It should be noted, though, that this is a case where the trope is treated in a more balanced fashion. Jill and Tim are equally to blame for the misunderstanding: he for not noticing what she's up to (or at the least, asking), and she for not realizing he wasn't catching on and just straight up telling him.
Of course, in the end, just as Jill is about to apologize to Tim, he apologizes first... and Jill doesn't bother.
Compare and contrast with Father Dougal's idea of a subtle hint in Father Ted — writing what he wants on a banner that covers most of the parochial house.
Everybody Loves Raymond uses this trope pretty regularly, but offered a realistic subversion in at least one episode. After Debra criticizes Raymond for not picking up on her hints, he responds by saying that, after being married to him for so long, she should've already known that he can't take hints, and thus should've just told him directly. She reconsiders, admits that he's right and apologizes as well.
Ryan: What comes to mind when I say "Ricky Ricardo" and "great cigars"? Colin: Oh, tapioca. [beat] Ryan: Really. Why is that? Colin: Wasn't that his big hit? "TAPIOOOOOOCA! TAPIOOOCA!" Ryan: [trying not to laugh]. Oh, no no. I'm talking about Cu— [bursts out laughing] I'm talking about Cuba, Col— [loses it again]
In Mike And Molly Mike constantly misses hints, notable examples being when she objected to his gallon of combined shampoo/conditioner so he bought separate gallon jugs of each. Also the time a week before Christmas she told him how much she loved the coffee from a certain shop that also sold the machine they used and he asked her if she liked birds.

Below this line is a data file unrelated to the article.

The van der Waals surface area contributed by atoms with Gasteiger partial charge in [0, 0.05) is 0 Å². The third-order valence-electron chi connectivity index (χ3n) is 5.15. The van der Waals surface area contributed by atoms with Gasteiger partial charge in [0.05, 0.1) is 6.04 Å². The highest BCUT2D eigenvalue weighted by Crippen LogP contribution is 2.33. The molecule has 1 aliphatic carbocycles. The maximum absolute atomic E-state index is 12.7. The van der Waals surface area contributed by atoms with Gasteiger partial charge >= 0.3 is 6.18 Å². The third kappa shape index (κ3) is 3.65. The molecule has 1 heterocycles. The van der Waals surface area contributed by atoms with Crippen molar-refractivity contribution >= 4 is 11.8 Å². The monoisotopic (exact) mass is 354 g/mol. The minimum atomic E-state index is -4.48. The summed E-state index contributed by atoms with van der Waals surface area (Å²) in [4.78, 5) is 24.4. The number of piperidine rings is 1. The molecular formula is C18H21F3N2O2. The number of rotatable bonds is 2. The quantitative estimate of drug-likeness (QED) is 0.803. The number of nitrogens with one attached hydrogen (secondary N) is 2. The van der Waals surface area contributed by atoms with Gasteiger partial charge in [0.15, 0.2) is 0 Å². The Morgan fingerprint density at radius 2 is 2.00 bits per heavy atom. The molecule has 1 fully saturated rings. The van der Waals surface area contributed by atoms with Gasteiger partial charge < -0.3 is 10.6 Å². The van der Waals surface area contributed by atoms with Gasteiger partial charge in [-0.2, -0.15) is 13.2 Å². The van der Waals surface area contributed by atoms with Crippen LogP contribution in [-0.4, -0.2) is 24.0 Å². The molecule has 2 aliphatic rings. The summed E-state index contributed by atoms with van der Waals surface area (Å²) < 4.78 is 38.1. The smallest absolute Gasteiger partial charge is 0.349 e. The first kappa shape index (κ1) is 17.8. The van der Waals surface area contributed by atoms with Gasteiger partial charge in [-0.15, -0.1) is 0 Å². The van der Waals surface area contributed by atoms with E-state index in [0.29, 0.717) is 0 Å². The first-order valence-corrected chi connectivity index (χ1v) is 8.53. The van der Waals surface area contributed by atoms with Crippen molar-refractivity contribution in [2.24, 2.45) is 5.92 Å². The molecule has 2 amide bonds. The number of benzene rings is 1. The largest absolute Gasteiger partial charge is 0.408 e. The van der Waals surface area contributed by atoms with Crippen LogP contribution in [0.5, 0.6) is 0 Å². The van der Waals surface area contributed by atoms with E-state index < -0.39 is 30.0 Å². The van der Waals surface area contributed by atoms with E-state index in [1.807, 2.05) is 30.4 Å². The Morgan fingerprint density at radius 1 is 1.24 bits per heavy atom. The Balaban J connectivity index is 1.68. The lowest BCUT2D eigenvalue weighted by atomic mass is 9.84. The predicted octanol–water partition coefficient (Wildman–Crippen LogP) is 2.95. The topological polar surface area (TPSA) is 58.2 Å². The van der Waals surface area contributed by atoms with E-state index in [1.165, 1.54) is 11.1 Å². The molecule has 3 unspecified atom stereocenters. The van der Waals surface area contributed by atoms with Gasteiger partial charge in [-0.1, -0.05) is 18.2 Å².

Inverted in The Cosby Show. When an old girlfriend of Elvin's comes to visit and wants to have dinner with him and Sondra, Sondra declines, as she has to work on her law school application, but repeatedly (over his own insistence that he not go out) tells Elvin that it's all right if he does. Of course, this is exactly the opposite of what she really means and is furious with him when he comes home. Elvin is completely confused as to why she's so angry and wonders how she expected him to know that being told "Yes, it's okay if you go out" actually mean, "No, I don't want you to go out."
Spoofed in the final episode of Mystery Science Theater 3000, where the guys riffed Danger: Diabolik; when the film's female lead outright points out what she wants for her birthday, Crow quips "Typical guy, didn't take the hint."
Jeremy: Some people are going to a movie tonight... Wanna go?
Sara: I can't. I'm babysitting.
Sara: Until midnight. By myself. At 6539 Windmill Lane. It's a light gray house. With a big comfy couch and a kid who goes to sleep at 8.
Jeremy: So you're busy then, huh?
Sara (thinking): Sara, he's a GUY... You have to be more obvious.
In the second act of Spamalot, after telling Arthur that his Broadway musical needs to end with a wedding, The Lady of the Lake proceeds to drop a series of increasingly blatant hints that his wedding should be to her. He gets it eventually.
Hilariously used near the conclusion of Dragon Age: Origins, where your character can be completely oblivious to Leliana's invitations to bed the night before the final battle, forcing her to speak more frankly.
One Wapsi Square story arc included a segment where a sphinx repeatedly dropped hints that Shelly should cut open a sacred tree with a sword, but she repeatedly missed them.
In another episode, Chris gives Lois smoker's toothpaste for her birthday, asking her to "take the hint."
Subverted in Aladdin: The Series, in one episode Aladdin is shopping for a locket for Jasmine. When Genie asks why he sarcastically mentions she's been dropping "little hints" like pointing at them and shouting "I want one!"